While the concept of hospice care dates back to medieval times, there was no coordinative effort to update its procedures for the terminally ill in the latter half of the 20th century. When Cicely Saunders founded St. Christopher's Hospice in 1967, she used the term "palliative medicine" to describe a method of treating terminally ill patients with dignity and easing their pain with drugs like morphine. Her methods began to be adopted around the world.

The New York Times quotes Patricia Farrington, director of the Pax Christi Hospice program at St. Vincent Catholic Medical Centers in New York as saying Saunders' travels to America helped jump-start the modern hospice movement. "She came to us in the early 60's and met with people here who became hospice founders and pioneers," the newspaper quotes Farrington as saying. "She came to New York, Los Angeles and Boston and Yale, and met with people who had corresponded with her and were impressed with her passion, that it was the obligation of health-care providers to relieve suffering."

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Lethal Bird Flu Strain Found in Russia

Russian health investigators have identified the dangerous strain of bird flu that's swept Asia among fowl in Russia's Novosibirsk region, the Associated Press reported Friday.

No human infections have been reported in Russia, though the lethal H5N1 strain has killed about 60 people in Asia over the past two years. Russian officials said all of the dead or infected birds found in Russia have been incinerated, the AP reported.

Russia's chief epidemiologist speculated that the virus that's affected chicken, geese, ducks, and turkeys could have been introduced by migrating birds that rest on the Siberian region's lakes, the wire service said.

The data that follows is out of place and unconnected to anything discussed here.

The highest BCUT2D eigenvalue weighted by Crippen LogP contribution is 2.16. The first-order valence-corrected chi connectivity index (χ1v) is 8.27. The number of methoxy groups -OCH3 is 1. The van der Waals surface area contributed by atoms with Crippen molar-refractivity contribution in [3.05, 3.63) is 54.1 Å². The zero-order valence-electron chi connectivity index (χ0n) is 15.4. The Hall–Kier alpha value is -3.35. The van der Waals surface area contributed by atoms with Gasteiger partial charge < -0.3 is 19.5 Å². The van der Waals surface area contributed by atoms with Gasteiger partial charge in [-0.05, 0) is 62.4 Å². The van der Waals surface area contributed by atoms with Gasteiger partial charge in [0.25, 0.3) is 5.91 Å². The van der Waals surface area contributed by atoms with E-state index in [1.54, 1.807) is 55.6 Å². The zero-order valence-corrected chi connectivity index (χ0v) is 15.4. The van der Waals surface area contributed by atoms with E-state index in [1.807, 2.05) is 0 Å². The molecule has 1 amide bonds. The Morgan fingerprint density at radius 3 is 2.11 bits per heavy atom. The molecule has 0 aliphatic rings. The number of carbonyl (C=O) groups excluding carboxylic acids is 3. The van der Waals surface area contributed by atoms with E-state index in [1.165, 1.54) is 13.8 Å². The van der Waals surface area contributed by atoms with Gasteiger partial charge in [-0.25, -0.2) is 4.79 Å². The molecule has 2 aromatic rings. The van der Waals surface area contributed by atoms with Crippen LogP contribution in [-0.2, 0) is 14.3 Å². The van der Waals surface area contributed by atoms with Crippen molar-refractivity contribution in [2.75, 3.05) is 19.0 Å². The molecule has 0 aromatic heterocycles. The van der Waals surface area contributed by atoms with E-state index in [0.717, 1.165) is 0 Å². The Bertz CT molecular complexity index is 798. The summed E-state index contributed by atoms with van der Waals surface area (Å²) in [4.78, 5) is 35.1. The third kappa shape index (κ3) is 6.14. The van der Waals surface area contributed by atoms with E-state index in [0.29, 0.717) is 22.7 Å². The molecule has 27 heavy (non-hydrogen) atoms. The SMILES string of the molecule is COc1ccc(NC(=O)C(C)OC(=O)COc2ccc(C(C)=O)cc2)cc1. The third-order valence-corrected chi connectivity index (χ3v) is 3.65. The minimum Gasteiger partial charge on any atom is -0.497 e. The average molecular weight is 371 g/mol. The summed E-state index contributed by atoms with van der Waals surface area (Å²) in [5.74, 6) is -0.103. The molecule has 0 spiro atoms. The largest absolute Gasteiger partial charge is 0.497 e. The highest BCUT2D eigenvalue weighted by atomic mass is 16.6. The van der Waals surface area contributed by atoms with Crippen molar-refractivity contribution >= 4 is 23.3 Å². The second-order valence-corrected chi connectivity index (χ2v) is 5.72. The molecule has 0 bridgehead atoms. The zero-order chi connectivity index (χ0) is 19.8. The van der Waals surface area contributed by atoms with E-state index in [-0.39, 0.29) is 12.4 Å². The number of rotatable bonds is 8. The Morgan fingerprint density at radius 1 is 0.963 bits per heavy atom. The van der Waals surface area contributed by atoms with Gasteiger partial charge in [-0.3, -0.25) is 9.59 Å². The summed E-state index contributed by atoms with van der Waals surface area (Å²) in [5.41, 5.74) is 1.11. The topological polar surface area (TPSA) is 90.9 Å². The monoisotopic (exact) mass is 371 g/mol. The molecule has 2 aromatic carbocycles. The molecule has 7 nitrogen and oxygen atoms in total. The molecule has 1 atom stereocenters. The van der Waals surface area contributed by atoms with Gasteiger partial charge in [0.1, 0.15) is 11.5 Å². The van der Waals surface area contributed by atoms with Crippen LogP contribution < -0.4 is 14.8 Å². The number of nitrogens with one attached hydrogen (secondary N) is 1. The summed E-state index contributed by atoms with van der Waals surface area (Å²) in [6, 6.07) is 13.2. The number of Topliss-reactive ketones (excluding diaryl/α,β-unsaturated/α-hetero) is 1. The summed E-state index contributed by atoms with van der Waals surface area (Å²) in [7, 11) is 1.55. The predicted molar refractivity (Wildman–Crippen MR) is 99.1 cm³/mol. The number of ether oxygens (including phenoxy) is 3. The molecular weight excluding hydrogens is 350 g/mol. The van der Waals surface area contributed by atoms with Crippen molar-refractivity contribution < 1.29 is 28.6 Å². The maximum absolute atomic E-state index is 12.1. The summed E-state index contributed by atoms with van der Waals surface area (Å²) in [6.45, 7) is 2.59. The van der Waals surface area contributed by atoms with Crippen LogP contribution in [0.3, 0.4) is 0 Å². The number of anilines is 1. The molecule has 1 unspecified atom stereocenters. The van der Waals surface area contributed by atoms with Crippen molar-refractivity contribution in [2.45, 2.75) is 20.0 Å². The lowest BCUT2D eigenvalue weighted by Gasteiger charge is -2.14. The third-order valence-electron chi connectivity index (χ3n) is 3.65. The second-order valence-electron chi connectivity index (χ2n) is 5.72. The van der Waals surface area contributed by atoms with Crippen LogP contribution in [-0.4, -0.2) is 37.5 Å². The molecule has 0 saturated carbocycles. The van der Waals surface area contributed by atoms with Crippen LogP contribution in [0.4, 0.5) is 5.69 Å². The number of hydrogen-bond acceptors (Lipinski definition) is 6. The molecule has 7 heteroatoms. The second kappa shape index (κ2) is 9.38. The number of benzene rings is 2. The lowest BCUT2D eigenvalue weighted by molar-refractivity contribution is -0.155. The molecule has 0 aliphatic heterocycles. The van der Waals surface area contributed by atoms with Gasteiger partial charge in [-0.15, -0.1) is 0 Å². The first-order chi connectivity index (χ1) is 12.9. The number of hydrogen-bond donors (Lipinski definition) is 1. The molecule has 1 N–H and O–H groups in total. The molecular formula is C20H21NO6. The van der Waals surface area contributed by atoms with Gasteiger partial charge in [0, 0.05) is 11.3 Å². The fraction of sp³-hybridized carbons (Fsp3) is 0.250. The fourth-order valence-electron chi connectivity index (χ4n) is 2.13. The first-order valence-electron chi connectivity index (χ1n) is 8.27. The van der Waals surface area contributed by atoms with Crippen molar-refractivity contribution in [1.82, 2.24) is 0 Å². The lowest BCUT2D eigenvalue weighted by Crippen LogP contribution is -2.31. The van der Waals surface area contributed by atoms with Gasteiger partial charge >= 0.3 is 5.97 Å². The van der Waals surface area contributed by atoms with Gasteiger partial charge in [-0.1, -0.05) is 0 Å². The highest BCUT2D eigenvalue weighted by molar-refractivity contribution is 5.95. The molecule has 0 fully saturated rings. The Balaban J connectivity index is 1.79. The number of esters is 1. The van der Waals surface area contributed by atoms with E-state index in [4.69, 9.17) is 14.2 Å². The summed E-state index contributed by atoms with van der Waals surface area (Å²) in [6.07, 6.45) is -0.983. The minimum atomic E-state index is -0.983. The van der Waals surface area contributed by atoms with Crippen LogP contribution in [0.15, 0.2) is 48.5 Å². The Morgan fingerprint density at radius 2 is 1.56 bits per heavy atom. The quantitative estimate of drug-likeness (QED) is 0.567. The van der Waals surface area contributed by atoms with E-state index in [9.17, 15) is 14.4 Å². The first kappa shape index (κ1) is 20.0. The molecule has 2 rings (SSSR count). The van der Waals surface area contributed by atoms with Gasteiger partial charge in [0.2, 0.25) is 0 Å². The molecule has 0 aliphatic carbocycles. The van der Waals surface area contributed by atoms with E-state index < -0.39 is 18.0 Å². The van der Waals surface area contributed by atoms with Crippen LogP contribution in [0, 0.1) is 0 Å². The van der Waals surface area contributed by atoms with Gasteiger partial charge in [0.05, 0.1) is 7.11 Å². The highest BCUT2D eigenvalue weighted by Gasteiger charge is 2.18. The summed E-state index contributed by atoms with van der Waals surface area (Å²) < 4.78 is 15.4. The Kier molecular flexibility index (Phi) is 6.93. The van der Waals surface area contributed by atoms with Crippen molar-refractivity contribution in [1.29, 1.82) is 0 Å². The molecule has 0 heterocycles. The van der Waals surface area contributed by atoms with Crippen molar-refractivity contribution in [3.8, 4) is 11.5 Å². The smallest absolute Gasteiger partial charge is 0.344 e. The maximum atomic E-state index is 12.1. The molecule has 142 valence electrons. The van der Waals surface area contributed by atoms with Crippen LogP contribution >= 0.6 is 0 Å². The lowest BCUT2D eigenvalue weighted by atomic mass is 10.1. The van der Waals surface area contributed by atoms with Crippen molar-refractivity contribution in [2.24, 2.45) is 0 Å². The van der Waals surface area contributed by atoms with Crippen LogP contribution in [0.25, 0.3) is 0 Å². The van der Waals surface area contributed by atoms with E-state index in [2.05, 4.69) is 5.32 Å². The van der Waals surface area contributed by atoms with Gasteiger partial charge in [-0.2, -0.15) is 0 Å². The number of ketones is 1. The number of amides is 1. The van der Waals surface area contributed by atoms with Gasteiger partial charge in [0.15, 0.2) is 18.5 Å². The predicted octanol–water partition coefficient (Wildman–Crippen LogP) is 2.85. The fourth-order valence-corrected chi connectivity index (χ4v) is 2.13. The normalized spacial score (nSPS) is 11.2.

Separately, Vietnam announced Friday that two more people had died of bird flu, raising the country's human bird flu toll to 41 since 2003. Other human deaths have been recorded in Thailand, Cambodia, and Indonesia.

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Football Coaches Reminded That Summer Practice Can Kill

As much of the United States endures one of the hottest summers in recent years, football practice has begun at all levels -- high school, college and professional.

This has prompted a reminder from a sports health expert from the University of North Carolina that three U.S. football players died from the results of heat stroke in 2004, deaths that could have been prevented. Dr. Frederick Mueller, chairman of the American Football Coaches Committee of Football Injuries and chair of exercise and sports science at UNC, says in a news release that coaches need to be alert to their players' reaction to the heat during practice sessions.

"No athlete should ever die from getting too hot during practice or games," he says. "Such tragedies are 100 percent preventable." Mueller says 24 football players at all levels have died from heat stroke since 1995.

He suggests the following procedures for teams practicing in the heat: Players should get all the water they want in practice and have frequent cooling-off breaks; shorter practices and non-contact drills without helmets; coaches and trainers should keep a close watch on temperatures and humidity; practices should be held early or late in the day; if it's too hot, coaches need to consider canceling them for a day.

Finally, Mueller says, "Players should be encouraged to tell coaches or trainers if they don't feel good. They should never be made to feel weak [inadequate] if they have trouble."